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Place of origin
|England, United States|
Region or state
|Cookbook:Groom's cake Groom's cake|
A groom's cake is a wedding tradition originating in Victorian England, but observed more often in the modern age in the American South. While a wedding cake may often be decorated in white and light in texture or color, the groom's cake can take a variety of forms, many incorporating chocolate or fruit. Cheesecake sometimes serves as a groom's cake. The groom's cake is often served at a table separate from the wedding cake at a wedding reception or wedding breakfast, though it may be served as a dessert for a rehearsal dinner.
Originally, the groom's cake was a British tradition. The groom's cake was often richer than the bride's, since the addition of flavors like chocolate, fruit, and especially alcohol were better served to "the stronger sex" with the stronger stomach. During the Victorian era, the first groom’s cakes were heavy and dense fruit cakes. A characteristic recipe for the groom's fruit cake was published in the “The British Baker" in 1897. Eventually, flour cakes, either white or chocolate, supplanted fruit cakes as the most popular choice.
Groom’s cake is a tradition most popular in the southeastern United States that began during the Victorian era, inherited from Britain. By the 1890s, the groom’s cake had become a popular complement to the “lady's cake." Traditionally, the cake was cut by the bridegroom and served with wine to the bridesmaids before going to the church. Groom's cakes never became particularly popular in England, but in the Southern United States, the practice of having two separate cakes became very popular, with the bride's cake being light and the groom's being dark. Groom's cakes are traditionally served at the wedding reception but can also be served at the wedding ceremony. It is usually considered proper for the groom's cake to be served separately from the bride's. Traditionally, groom's cakes are chocolate and are often garnished with fruit. Many are decorated to reflect the groom's hobbies, such as golfing, fishing, or hunting.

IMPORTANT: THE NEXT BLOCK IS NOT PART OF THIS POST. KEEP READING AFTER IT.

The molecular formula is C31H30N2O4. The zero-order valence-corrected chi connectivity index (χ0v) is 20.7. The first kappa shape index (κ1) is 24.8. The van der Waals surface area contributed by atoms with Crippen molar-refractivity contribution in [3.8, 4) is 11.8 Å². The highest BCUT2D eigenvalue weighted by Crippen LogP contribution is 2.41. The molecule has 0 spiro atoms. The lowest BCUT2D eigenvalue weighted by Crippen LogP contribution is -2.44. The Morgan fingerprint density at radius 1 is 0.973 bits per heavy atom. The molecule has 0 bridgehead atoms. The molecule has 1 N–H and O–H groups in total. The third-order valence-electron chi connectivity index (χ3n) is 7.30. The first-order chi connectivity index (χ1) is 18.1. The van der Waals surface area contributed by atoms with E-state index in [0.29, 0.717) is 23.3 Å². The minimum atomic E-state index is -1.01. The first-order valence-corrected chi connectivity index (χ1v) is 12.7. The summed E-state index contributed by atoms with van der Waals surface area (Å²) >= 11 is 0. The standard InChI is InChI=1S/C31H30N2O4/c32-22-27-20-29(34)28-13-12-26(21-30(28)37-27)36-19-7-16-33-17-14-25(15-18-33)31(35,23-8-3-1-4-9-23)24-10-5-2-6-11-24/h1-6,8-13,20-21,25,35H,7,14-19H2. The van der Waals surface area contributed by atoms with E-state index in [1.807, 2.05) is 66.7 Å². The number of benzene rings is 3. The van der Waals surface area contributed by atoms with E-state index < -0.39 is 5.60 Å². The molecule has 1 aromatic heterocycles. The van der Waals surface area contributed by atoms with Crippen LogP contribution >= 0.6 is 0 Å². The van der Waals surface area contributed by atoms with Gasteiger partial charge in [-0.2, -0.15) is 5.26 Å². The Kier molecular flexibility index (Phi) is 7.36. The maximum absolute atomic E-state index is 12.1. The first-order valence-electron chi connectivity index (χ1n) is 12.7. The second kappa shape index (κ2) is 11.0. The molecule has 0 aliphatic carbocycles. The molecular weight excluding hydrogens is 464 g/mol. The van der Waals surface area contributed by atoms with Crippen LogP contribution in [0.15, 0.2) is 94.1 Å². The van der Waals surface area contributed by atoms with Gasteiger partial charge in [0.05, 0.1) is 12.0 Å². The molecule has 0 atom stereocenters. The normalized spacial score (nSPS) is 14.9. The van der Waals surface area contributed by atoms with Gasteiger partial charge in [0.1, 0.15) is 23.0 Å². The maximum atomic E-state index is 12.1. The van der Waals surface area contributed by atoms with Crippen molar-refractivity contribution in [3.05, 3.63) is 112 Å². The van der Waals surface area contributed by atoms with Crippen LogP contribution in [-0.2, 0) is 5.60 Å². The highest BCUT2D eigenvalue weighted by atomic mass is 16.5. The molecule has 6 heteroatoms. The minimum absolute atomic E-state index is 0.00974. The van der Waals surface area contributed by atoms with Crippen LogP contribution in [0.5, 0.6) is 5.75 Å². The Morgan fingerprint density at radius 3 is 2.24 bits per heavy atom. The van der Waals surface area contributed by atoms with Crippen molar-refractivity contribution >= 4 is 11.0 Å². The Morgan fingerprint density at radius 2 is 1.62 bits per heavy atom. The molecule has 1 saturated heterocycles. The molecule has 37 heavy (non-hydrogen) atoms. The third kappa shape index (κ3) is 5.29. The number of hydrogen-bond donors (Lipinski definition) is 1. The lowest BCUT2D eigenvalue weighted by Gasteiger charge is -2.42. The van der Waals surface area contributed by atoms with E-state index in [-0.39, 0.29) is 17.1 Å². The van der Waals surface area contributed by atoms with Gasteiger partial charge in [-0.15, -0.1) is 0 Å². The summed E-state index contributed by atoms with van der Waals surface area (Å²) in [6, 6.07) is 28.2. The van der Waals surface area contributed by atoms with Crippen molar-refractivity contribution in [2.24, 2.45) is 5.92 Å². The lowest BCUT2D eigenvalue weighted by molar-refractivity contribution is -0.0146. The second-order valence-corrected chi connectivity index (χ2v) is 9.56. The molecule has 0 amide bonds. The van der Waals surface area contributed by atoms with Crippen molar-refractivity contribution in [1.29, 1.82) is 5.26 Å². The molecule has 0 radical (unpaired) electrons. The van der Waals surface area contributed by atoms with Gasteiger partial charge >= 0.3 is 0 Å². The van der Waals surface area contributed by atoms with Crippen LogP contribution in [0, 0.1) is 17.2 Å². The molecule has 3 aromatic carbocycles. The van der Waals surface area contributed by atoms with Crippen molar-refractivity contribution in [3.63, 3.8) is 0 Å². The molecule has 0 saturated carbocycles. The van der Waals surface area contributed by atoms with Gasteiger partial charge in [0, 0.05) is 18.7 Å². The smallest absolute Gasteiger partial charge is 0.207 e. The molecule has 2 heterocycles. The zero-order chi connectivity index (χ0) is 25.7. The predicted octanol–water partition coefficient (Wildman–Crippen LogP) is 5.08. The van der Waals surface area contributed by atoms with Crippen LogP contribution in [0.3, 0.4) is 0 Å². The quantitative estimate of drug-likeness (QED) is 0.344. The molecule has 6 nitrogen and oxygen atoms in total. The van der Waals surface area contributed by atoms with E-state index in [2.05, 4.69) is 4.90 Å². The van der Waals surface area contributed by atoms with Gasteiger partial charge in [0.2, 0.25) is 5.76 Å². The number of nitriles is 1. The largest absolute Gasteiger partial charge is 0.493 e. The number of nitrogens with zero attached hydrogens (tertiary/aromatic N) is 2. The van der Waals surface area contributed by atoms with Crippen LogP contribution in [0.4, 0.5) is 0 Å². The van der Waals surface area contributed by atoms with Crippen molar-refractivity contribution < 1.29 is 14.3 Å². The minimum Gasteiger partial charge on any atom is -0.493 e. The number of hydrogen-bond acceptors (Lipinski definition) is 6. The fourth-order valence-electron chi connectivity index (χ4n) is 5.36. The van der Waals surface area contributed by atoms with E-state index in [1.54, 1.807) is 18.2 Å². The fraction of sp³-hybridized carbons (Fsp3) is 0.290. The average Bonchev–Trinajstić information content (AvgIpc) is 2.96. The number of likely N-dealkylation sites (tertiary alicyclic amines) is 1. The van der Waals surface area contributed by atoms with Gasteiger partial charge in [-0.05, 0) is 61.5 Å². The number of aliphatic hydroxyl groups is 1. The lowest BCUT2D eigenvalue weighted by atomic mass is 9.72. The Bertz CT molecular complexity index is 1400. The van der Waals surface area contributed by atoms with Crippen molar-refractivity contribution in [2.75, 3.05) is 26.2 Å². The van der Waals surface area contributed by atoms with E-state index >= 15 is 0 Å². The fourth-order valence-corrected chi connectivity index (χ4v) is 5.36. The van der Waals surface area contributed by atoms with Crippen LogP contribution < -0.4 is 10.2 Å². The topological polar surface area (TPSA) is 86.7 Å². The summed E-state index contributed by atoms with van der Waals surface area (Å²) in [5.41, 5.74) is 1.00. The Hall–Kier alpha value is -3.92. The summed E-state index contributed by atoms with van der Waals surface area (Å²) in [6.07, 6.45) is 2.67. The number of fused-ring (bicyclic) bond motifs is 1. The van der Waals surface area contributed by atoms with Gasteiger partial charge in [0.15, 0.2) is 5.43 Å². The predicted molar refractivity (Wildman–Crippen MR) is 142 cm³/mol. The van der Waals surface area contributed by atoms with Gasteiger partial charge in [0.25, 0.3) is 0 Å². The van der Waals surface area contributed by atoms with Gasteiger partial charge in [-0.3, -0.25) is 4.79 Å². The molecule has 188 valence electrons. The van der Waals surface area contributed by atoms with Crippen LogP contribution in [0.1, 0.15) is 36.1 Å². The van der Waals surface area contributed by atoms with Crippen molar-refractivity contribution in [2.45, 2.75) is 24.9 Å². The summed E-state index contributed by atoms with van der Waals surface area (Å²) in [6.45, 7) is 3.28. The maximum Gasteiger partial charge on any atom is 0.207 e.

By the middle of the 20th Century, a competing custom incorporating both cakes on the same table had arisen. The bride's cake would form the base, and the groom's cake would be mounted on top. The bride and groom would cut the cakes and then give pieces to each other to eat. The cakes would then be served to the guests.
One tradition was to cut a piece of the cake and put it in a small box, then present the box to an unmarried woman attending the wedding. The woman was not expected to eat the cake, but rather to put it under her pillow. Superstition held that this tradition would help an unmarried woman find a husband.
- "US-style 'groom's cake' for William and Kate". The Daily Telegraph (London). 2011-03-28.
- "What is a Groom's cake?". WeddingChannel.com. Retrieved 2009-01-08.
- Charsley, Simon R. (1992). Wedding Cakes and Cultural History. London and New York: Routledge. p. 23.
- Bette, Mathew (2000). Cake. New York: Friedman/Fairfax.
- Gray, Melanie (1998-05-28). "Wedding cakes sharing space with a groom's cake". The Time Union.